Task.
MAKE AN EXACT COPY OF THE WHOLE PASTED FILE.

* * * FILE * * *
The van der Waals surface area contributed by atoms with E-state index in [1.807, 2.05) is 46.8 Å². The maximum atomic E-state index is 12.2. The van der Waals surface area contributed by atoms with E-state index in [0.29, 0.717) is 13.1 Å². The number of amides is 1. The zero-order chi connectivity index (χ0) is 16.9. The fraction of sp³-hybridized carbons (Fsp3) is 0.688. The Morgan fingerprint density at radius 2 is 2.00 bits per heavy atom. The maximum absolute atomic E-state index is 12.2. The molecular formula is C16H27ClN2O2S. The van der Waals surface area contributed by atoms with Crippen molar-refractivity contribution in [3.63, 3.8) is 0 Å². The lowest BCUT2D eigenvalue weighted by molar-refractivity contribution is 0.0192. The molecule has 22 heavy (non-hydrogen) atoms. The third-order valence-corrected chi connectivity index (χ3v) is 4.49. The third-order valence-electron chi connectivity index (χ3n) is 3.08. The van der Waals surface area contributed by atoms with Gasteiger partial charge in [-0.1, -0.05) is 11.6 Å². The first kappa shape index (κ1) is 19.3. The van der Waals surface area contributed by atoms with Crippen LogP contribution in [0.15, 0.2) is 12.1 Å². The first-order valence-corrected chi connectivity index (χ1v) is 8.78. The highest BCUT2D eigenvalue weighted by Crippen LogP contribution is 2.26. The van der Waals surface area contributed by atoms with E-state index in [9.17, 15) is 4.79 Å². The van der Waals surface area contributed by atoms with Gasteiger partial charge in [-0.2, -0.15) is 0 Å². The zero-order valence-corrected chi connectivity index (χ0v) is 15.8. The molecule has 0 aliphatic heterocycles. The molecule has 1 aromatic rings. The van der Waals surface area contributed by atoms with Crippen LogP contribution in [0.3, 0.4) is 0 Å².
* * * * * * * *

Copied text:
The van der Waals surface area contributed by atoms with E-state index in [1.807, 2.05) is 46.8 Å². The maximum atomic E-state index is 12.2. The van der Waals surface area contributed by atoms with E-state index in [0.29, 0.717) is 13.1 Å². The number of amides is 1. The zero-order chi connectivity index (χ0) is 16.9. The fraction of sp³-hybridized carbons (Fsp3) is 0.688. The Morgan fingerprint density at radius 2 is 2.00 bits per heavy atom. The maximum absolute atomic E-state index is 12.2. The molecular formula is C16H27ClN2O2S. The van der Waals surface area contributed by atoms with Crippen molar-refractivity contribution in [3.63, 3.8) is 0 Å². The lowest BCUT2D eigenvalue weighted by molar-refractivity contribution is 0.0192. The molecule has 22 heavy (non-hydrogen) atoms. The third-order valence-corrected chi connectivity index (χ3v) is 4.49. The third-order valence-electron chi connectivity index (χ3n) is 3.08. The van der Waals surface area contributed by atoms with Gasteiger partial charge in [-0.1, -0.05) is 11.6 Å². The first kappa shape index (κ1) is 19.3. The van der Waals surface area contributed by atoms with Crippen LogP contribution in [0.15, 0.2) is 12.1 Å². The first-order valence-corrected chi connectivity index (χ1v) is 8.78. The highest BCUT2D eigenvalue weighted by Crippen LogP contribution is 2.26. The van der Waals surface area contributed by atoms with E-state index in [9.17, 15) is 4.79 Å². The van der Waals surface area contributed by atoms with Gasteiger partial charge in [-0.2, -0.15) is 0 Å². The zero-order valence-corrected chi connectivity index (χ0v) is 15.8. The molecule has 0 aliphatic heterocycles. The molecule has 1 aromatic rings. The van der Waals surface area contributed by atoms with Crippen LogP contribution in [0.3, 0.4) is 0 Å².